by Neil Plakcy
I began teaching at Broward College in Pembroke Pines, Florida (a suburb of Fort Lauderdale), in 2002. Because two of my graduate school classmates were on the hiring committee for my job, there was no need for me to hide my orientation. Once I was hired as a full-time, tenure-track member of the English department, I decided that I was going to be out in the classroom, even though I worried about exposing myself to rancor and hatred.
I tried to be casual—I’d mention that my partner and I saw a particular movie over the weekend, and what he liked about it. Or I’d say, “My partner is a health care risk manager, and he has to do a lot of writing as part of his job.”
But each time I said something like that, I worried about how students would react. It is a truism that coming out is not an event but a process, and when you have 125 new students each term, you come out over and over again. (My teaching is five courses in the fall and five in the winter, with a maximum of twenty-five students in each class.)
Some incidents were nerve-wracking. I remember one young woman who wanted to write her research paper arguing against gay marriage. My heart started to beat faster. I thought about what I was going to say.
I told her that this was an issue that was very important to me, and I didn’t feel I could be objective about her paper. So I’d ask my department chair to read and grade it.
She quickly changed her topic!
Some incidents were heart-breaking. A young man approached me after my first semester ended. He told me that he was gay, and that when his father learned, he was kicked out of the house and lost all financial support.
My heart broke for him, but I was glad that I was able to be a role model for him. In subsequent terms over the next few years, I heard similar stories. A South American student was living with his sister, and she kicked him out when she learned. Another young man had been in an abusive relationship and finally gained the courage to get out.
I had been writing seriously since finishing my MFA in creative writing in 1992, and my first published novel came out in 2005. Mahu is a combination mystery and coming out novel about a gay homicide detective in Honolulu who is dragged out of the closet while investigating a dangerous case.
Much of the book was about the negative impact on his life—a media explosion, suspension from his job, and so on. I made him thirty-two years old, closer to the time that I came out myself, because I knew it would be even more difficult for him if he was younger.
For my first M/M romance, I also chose to write about an older protagonist. In GayLife.com, Brian Cohen is twenty-eight, and he’s gone through the angst of coming out, and is ready to find love. His boss and love interest is thirty-two and a successful entrepreneur. The book is set on South Beach, which was “gay central” at that point. I wanted them to have survived the problems I saw among young men.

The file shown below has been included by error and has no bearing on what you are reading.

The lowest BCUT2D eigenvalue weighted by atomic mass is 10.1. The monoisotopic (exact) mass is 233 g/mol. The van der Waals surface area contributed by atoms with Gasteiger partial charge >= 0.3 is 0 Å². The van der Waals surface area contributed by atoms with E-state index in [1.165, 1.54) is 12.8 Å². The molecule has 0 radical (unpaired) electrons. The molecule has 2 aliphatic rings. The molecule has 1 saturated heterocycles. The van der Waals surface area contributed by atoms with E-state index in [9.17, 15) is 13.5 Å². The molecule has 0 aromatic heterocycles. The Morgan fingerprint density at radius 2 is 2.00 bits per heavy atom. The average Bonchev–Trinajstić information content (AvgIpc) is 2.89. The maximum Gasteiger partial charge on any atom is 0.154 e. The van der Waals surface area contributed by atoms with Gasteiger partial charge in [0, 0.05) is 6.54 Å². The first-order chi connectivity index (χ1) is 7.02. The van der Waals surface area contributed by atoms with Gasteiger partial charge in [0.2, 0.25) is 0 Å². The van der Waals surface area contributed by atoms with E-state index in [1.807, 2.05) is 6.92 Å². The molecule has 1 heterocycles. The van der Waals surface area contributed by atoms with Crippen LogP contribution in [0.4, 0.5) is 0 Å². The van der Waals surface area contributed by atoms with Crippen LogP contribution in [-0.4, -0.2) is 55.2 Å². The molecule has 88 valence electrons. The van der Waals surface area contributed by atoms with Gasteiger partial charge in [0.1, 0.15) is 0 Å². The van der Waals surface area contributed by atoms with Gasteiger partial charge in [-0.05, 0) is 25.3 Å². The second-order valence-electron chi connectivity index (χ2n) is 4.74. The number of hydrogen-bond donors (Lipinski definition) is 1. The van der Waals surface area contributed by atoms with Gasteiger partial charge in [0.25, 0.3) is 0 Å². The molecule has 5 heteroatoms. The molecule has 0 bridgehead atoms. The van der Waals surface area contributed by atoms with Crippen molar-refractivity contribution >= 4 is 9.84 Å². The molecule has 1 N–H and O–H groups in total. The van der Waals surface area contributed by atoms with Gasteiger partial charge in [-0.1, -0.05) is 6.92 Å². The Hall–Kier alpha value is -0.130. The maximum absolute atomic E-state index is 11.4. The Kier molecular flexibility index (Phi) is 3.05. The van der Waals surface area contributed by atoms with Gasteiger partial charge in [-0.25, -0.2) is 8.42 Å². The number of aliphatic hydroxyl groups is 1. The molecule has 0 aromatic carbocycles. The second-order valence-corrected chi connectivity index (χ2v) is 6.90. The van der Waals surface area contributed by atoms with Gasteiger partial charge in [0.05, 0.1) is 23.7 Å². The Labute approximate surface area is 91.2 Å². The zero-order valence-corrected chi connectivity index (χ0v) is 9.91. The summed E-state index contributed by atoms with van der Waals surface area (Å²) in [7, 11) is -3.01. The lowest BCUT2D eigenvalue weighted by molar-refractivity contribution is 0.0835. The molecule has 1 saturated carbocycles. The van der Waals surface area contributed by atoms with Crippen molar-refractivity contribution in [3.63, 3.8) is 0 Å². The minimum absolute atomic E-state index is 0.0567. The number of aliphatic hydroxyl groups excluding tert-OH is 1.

Over time, things started to change, in the world and at Broward College, and students became more open about their sexual orientation. In my Intro to Mass Comm class, a student announced his career goal was to be the “Gay Oprah.” He got no pushback from classmates, just encouragement.
As I saw them change, I began to write about younger men. I had a story in an anthology called College Boys that showed guys embracing their sexuality at a younger age, and so I wrote my own collection of these stories called Three Lambs. (The fraternity where the guys live is called Lambda Lambda Lambda.)
During those years, I regularly showed the movie Much Ado About Nothing to my freshman composition class. I loved it when Emma Thompson was on her swing, shouting, “Benedick, love on! I shall requite thee.”
I was very fond of the brothers from Lambda Lambda Lambda and wanted to write more about them, so I used that phrase to inspire a line of gay romances.
I began the “Love on” series to explore what happened to them after graduation. The first was Love on Site, based in part on my own experience in construction. There is still anti-gay prejudice in Manny’s world, though. Part of the climactic action is Manny being outed to his family and his employer by a co-worker who spots him on South Beach.
There are now six books in the series, and gradually coming out gets easier for each of the guys. I think this transition authentically represents what I’ve been learning from my students about their lives.
There is still homophobia in the world, and many young men encounter resistance when coming out. Many still feel angst and depression.
In the last couple of years I’ve become fascinated with historical MM romance, and have written two of them. I want to show everyone, my students included, that we’ve always been here, and show the happiness behind the history.
My newest hero is a gay private eye in Miami Beach in the late 1960s—an era I’m having great fun exploring. The first George Clay story, “Cabbage Key,” came out in February in Cupid Shot Me, Valentine Tales of Love, Mystery and Suspense. The story “Oyster Creek” will be in this year’s Mystery Writers of America anthology, Crime Hits Home, due in mid-April. And the first George Clay story I wrote, “The Heir Apparent,” about Cuban émigré politics, will be in this summer’s Groovy Gumshoes: Private Eyes in the Psychedelic Sixties.
I hope I am modeling a career as an out, cisgender gay male who is a successful author. I want today’s young people to know the good and bad from the past. And I want to continue to tell good stories! For more information on George and all my heroes, check out my website at www.mahubooks.com.
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